“(c) New Mexico decisions have not expressly referred to the doctrine of mutuality. However, Employers’ Fire Insurance Company v. Welch, 78 N.M. 494, 433 P.2d 79 (1967) states: ‘As a general rule, the rights of the parties, for the purposes of subsequent controversies between them, are not determined in the absence of adversity in the suit in which the original judgment is rendered.’ See Adams v. Cox, 55 N.M. 444, 234 P.2d 1043 (1951); compare Salazar v. Murphy, 66 N.M. 25, 340 P.2d 1075 (1959).
“•(d) Defendant asserts the quotation from Employers’ Fire Insurance Company v. Welch, supra, is dicta and, therefore, not a ‘precedent’ binding on this Court. See Alexander v. Delgado, 84 N.M. 717, 507 P.2d 778 (1973).
“(e) On the basis that the mutuality requirement is an open question in New Mexico, defendant urges us to adopt the so-called ‘modern’ view of mutuality. That view is that where there is identity of issues between two suits, a party bound by a judgment in the first suit would be bound by the judgment in the second suit even though his adversary, who invokes the prior adjudication, was neither a party nor privy to the first suit and would not have been bound by the judgment in the first suit had it gone the other way. See Moore’s Federal Practice, supra, paragraph 0.412[1], particularly, nn. 12 and 14 which list cases departing from the mutuality requirement and writers defending and opposing the doctrine of mutuality.”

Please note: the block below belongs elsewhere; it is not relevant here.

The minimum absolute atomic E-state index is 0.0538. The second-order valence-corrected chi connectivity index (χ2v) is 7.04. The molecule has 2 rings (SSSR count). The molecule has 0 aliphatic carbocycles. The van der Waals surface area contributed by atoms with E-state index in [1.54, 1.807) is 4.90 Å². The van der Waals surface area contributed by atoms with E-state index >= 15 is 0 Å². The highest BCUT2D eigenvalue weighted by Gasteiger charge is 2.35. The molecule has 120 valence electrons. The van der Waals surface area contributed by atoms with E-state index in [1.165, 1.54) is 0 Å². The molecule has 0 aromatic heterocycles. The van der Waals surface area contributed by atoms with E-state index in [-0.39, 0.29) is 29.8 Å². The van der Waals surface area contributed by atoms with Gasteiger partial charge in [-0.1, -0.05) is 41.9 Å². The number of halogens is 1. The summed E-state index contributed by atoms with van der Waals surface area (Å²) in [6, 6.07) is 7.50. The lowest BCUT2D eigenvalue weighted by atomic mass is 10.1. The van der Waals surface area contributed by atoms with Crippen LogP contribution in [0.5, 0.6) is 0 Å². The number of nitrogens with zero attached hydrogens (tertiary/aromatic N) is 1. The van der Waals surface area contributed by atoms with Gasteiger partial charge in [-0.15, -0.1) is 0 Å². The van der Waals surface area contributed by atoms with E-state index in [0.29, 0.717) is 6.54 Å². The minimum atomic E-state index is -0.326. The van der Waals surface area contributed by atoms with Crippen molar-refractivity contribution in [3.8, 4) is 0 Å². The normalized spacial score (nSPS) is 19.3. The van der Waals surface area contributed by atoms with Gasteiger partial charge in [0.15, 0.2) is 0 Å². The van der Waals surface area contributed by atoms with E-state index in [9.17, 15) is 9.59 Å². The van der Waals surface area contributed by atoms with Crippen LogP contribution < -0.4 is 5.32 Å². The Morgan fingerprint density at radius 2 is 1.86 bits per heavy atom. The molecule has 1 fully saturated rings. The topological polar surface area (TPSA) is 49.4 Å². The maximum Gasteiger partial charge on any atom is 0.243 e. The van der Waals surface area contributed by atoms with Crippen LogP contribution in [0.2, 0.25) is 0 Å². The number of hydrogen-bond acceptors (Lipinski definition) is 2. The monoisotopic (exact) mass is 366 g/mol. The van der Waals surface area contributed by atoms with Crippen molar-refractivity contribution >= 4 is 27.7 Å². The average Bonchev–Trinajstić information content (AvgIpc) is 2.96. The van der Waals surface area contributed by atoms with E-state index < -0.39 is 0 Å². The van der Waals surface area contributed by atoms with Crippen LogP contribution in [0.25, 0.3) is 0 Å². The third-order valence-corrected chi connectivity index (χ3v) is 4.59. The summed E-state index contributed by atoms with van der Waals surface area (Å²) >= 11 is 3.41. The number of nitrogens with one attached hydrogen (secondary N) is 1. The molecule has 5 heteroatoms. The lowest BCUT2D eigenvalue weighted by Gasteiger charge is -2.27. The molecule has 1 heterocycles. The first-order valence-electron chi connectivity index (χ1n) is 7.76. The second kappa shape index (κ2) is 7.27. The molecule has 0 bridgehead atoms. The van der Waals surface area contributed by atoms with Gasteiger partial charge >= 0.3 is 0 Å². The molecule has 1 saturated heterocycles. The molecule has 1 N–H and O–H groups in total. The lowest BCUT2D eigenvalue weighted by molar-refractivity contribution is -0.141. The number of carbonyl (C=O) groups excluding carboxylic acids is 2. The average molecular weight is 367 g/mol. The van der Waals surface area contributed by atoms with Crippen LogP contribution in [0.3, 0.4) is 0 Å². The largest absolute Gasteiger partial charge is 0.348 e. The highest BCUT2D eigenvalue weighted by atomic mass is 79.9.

In order to prevail on the doctrine of collateral estoppel, appellee must rely on the “modern” view of mutuality because she was not a party to the suit in cause No. 5189 and does not claim that she was privy to that suit. We are not inclined to adopt the “modern” view with respect to mutuality upon the facts of this case.

As the granting of the motion for judgment on the pleadings was based upon the determination that appellee was entitled to rely on the doctrines of res judicata and collateral estoppel, or either of them, and as we view that determination to be error, *184we do not believe that a discussion of appellant’s second point would serve any useful purpose.

This cause is reversed and remanded to the trial court with instructions to overrule the motion for judgment on the pleadings and for a trial on the merits.

It is so ordered.

McMANUS, C. J. and MARTINEZ, J, concur.